My friend and former roommate wrote this beautiful blog about culture and the kids she teaches in Ukarumpa. I have been praying for the Aiyura valley this week because of the recent fighting and I was challenged and encouraged by Amanda’s viewpoint as a Missionary kid who has returned to serve in the same community now as an adult. She took the terrible fighting and turned it into a beautiful teaching moment. Check out the original post and other posts from Amanda here on her blog Wulff Where Abouts
Now for Amanda’s words:
When I was here in Papua New Guinea as a teenager I had quite a narrow view of PNG culture. With my impressive two weeks of language and culture training, living in a community of mostly missionaries and their kids, and my many years of third-culture experience, I believed I had it all figured out. A girl at my school was hurt by a Papua New Guinean man and all the sudden I deemed everyone in this country to be mean and bad. I even developed a fear and frustration toward Papua New Guineans so much so that I right out told God I never wanted to return.
As you can see…God and I worked some things out. In January of 2011 my plane landed in Madang, a small town where I would spend 16 weeks attending language and culture training. Though nervous, God walked me through my fears, misconceptions, and frustrations. The last day of our training, my group was waiting to leave our shopping trip when one of our leaders got robbed. Catching him in the act, I screamed at the top of my lungs “STILMAN”, which means just that…man who is stealing. Startled, he backed up quickly and began to run. I’m sure he didn’t anticipate my continual screams and pointing. As I was screaming a mob of people who didn’t even know me tackled him to the ground and proceeded to take him to the police.
On the way home, I realized something. I realized that I no longer believed as I did when I was a teen. When one person sinned, he was the sinner…not his whole family or his whole country. Something inside of me had changed during this time of training. I had been welcomed into a Papua New Guinean family’s house, into their village, and lived with them for five weeks. They had sheltered, cared for, loved, and protected me. They had become my friends. There were Papua New Guinean helpers at our training course who had helped me learn the language over tea every day. Instead of seeing them as “different,” I saw them as children of God, as fellow Christian workers. This thief helped me notice the goodness of the Papua New Guinean people around me. He was stealing, but everyone else was helping us…even though we were strangers to them. They didn’t want this guy giving them a bad name just like I don’t want thieves in my country giving the United States a bad name.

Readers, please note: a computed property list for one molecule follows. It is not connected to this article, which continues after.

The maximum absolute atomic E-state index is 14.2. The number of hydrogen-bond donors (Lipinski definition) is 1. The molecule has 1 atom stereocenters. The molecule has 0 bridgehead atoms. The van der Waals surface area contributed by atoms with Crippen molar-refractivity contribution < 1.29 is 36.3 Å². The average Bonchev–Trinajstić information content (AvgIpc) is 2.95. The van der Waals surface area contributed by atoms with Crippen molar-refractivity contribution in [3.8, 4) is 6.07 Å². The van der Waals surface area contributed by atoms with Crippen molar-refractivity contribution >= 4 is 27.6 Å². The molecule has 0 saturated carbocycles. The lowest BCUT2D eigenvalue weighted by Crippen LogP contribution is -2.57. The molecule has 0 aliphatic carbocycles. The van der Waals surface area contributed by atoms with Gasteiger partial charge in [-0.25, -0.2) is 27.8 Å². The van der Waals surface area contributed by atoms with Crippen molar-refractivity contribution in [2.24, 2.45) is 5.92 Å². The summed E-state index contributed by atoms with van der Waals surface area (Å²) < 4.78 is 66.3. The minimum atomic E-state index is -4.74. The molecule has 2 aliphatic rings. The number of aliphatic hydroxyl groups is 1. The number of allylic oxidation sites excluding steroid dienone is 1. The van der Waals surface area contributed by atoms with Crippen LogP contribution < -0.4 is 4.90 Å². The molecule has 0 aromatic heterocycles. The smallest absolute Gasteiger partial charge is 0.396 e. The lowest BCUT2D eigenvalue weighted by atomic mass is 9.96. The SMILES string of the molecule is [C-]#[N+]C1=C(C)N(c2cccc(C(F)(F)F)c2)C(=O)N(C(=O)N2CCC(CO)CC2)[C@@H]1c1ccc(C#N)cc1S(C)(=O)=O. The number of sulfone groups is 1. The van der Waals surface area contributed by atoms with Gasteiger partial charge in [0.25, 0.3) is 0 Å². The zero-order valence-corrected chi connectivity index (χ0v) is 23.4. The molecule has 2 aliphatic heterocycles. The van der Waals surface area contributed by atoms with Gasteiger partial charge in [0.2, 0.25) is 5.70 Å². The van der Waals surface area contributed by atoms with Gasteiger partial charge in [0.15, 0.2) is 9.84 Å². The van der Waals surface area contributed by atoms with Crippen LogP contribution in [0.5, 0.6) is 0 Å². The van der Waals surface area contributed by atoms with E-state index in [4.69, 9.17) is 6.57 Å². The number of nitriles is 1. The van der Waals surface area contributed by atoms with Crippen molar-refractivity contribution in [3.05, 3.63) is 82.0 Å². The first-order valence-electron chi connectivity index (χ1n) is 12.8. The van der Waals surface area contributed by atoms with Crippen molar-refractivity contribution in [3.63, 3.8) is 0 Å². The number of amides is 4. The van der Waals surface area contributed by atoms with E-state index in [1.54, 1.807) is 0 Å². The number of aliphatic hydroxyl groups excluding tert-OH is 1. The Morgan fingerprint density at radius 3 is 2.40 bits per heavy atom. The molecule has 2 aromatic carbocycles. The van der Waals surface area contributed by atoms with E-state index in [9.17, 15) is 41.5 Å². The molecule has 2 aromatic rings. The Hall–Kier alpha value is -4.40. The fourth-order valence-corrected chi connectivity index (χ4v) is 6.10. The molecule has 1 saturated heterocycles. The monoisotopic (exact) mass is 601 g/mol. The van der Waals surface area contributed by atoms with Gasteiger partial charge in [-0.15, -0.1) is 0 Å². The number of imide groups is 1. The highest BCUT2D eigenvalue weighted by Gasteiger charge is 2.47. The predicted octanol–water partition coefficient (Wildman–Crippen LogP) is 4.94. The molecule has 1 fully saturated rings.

I was reminded of these things this morning when my eight Papua New Guinean students came into class laughing about a fight that had occurred between two neighboring villages. They were obviously not aware of the consequences of such fighting and its seriousness . Changing my morning plans, as teachers often do, I decided to sit them down and give them a chance to talk through the situation.
We talked about the way of our cultures and the way of God. I explained that as Christians we need to look closely at the way our families and relatives have done things and ask ourselves, “Is this the best way?” I told them that there are many things in my culture that I don’t feel like God would be happy with me doing: drinking too much, I told them, or neglecting children – things I thought second graders would understand. As followers of Christ we can’t always follow the ways of our culture. If the Bible doesn’t agree with how our culture and family have always done things, I told them, then we need to make a decision. It might be pretty hard.
And then we talked about things in this country that are contrary to the will of God . We talked about fighting and why people fight. Often a lot of little things build up and finally it all comes out. Sometimes they are not “walking in the way of the Lord” as Jeremiah says. I reminded them of Joseph’s brothers. They didn’t start with hatred…they started with jealousy and it slowly built into frustration, anger, and then hatred.
We prayed, and I told them that the desire of my heart is to see them grow into godly men and women who think of others above themselves. People who serve the Lord no matter what their job is, who seek peace and offer forgiveness. After praying, my students shared other stories of things they had experienced or heard. I was given the opportunity to tell them about the power of Jesus’ name and encourage them to follow the examples of the godly Papua New Guinean men and women that work among us here in Ukarumpa.
My talk with them lasted about forty-five minutes or so. Afterwards we went on with the day, but my heart remained in our discussion. Every good teacher wants their students to succeed and grow in wisdom and discipline. Working in a different culture has challenged me. What will become of them? Their culture is very different than mine. Opportunities are limited. But I don’t care as much about their academic abilities as I do their hearts. Will they choose to follow “the way of the Lord”? Will they study the Word? Will they proclaim peace, forgiveness, and love? Pray with me that they will.